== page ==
• Don’t send a special toy to day-care unless this is okay with the carer, as these special toys can create problems between the children.
  • Make sure that you pack a full change of clothes (or two) into the bag, accidents will happen.
  • Try to make the initial visits reasonably short - only a couple of hours.
  • When you leave for the first time, spend a little time settling your child into an activity, let a carer know that you are intending to leave, make sure that you say goodbye and leave reasonably quickly. Dragging the farewell out can increase the anxiety for your child.
  • Use a positive phrase such as, “I’m going to work now, have a great day and I’ll be back soon”.
  • Try to have something for yourself to do when you leave your child so that you have something to focus on. Don’t be at all surprised if you cry, it’s normal.
  • Give your child some time to settle in and then make a quick phone call, it will help put your mind at ease.

Childcare options in South Africa

Most families in South Africa take advantage of domestic help, such as housekeepers, nannies and gardeners. Domestic workers are protected by law, and all rules and regulations regarding domestic workers can be found on the Department of Labour website.

There is a minimum wage of R1066 per month for staff in urban areas, but this is hardly enough to live on and it's not recommended if you are looking for high quality staff. If you want the domestic worker to look after children, the recommended wage begins at R1800 and becomes higher if the staff has good references and experience.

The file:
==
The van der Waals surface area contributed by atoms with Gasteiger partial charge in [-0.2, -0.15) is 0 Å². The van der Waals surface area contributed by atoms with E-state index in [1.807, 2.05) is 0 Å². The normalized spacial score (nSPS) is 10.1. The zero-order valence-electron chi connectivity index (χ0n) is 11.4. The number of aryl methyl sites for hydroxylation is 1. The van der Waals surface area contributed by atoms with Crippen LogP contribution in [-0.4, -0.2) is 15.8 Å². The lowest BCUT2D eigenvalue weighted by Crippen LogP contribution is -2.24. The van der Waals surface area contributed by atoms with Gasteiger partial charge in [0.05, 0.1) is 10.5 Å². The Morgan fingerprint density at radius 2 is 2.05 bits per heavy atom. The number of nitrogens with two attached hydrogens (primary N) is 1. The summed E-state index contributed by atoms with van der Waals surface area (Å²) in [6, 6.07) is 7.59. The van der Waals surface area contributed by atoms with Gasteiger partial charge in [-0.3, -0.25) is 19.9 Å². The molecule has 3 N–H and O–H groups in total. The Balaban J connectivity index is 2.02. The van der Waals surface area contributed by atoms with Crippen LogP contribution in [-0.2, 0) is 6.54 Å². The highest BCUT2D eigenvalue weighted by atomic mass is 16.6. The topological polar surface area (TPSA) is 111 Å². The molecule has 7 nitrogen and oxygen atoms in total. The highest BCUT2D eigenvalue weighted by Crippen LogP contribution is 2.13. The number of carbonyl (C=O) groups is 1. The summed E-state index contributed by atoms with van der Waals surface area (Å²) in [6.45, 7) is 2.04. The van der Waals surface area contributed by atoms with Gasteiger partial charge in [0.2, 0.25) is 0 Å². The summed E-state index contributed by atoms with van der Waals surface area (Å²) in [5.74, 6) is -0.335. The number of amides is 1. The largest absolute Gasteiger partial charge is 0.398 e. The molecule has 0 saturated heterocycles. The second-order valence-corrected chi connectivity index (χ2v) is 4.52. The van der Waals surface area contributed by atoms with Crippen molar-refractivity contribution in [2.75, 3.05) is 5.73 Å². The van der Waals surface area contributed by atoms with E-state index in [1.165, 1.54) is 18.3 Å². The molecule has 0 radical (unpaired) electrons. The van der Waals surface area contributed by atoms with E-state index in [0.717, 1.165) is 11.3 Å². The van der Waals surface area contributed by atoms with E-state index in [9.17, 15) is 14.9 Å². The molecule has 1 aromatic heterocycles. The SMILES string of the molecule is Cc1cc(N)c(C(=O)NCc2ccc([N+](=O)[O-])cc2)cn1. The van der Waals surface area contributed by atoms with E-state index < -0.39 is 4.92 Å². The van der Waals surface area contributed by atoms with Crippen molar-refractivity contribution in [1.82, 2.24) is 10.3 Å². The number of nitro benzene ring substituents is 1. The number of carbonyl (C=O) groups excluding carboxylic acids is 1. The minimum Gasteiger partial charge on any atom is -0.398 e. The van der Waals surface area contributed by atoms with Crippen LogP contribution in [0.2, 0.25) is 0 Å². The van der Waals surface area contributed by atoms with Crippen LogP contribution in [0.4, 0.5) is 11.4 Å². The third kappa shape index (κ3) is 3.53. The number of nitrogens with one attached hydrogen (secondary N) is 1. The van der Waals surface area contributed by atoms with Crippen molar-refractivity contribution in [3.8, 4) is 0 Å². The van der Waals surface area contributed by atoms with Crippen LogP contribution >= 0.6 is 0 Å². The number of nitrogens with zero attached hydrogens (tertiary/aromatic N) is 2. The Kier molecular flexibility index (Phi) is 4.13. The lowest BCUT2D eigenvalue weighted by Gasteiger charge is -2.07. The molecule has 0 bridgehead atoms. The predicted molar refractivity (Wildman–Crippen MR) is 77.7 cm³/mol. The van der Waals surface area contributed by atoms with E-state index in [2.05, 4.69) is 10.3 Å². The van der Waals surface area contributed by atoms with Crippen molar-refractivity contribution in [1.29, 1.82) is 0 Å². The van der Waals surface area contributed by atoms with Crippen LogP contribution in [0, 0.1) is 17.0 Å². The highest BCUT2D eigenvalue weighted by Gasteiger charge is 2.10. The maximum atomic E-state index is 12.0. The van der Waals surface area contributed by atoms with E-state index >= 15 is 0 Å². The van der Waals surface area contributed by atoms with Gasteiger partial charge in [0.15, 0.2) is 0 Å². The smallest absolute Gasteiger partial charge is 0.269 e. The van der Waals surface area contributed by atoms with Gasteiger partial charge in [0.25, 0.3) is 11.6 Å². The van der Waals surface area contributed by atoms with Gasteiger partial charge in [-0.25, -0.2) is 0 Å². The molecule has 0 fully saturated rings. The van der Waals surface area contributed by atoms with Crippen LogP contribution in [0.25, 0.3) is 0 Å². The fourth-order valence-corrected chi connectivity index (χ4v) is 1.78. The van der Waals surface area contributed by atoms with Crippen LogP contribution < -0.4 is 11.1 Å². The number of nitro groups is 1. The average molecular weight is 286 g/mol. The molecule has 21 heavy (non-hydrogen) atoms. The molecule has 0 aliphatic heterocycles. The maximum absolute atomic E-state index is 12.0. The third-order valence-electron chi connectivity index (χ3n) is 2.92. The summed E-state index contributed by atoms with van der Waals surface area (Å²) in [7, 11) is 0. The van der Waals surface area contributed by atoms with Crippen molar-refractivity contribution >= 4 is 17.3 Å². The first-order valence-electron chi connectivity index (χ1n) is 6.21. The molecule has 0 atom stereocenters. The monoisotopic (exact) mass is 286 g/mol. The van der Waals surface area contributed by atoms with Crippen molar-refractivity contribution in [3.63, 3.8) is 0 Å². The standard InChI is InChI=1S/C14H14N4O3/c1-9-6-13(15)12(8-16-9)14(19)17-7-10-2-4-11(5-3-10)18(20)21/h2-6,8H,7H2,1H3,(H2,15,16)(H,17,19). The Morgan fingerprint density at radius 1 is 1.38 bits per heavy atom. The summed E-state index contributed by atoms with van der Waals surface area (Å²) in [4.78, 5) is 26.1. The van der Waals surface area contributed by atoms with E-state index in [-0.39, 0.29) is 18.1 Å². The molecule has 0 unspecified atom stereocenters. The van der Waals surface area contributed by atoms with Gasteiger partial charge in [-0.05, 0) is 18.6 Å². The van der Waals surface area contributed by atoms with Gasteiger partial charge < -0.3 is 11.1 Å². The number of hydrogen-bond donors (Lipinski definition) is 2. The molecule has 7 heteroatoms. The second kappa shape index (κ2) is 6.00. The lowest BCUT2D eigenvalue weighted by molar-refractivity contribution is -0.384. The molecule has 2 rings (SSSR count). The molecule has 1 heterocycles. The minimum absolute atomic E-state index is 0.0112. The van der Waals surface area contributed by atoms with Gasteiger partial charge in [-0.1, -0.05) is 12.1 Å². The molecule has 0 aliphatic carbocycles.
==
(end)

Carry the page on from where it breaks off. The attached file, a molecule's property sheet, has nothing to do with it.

An au-pair is another option used by many families. Nannies are not expected to do housework, but they will collect children from school, do the shopping and maybe some light chores.

Day-care centres

All day-care centres have to comply with the regulations as laid down by the Department of Social Development (see the link below).

Nanny or Babysitter

The arrangements that you make with a Nanny or babysitter are a private transaction between you and your chosen carer.

This type of care means that your child can be cared for in their own home environment and allows for greater flexibility in the hours you select, although this usually comes at a price with Nanny and babysitting services charging quite a high premium.

Many people find using an agency to help select their child’s carer useful. Agencies will have ensured that all of their candidates comply with the various prerequisites as set out by the government. They will also attempt to match all of your requested criteria to a suitable candidate, which may possibly reduce the number of people you will have to interview.

Some issues you will need to consider when engaging a Nanny:

  • Are you happy to allow your child to travel in a car with the carer?
  • Will you provide a car and what are their driving skills like? Go for a drive yourself with them as part of the interview.
  • Will the Nanny be prepared to do light housework, meal preparation etc.?
  • What activities and programmes will they engage in with your child?

For more information see Parenting advice or Parenting.

Pre-school in South Africa by region

Day care centres in South Africa

List of day care centres - Western Cape

Guidelines for Day Care in South Africa

 
In this article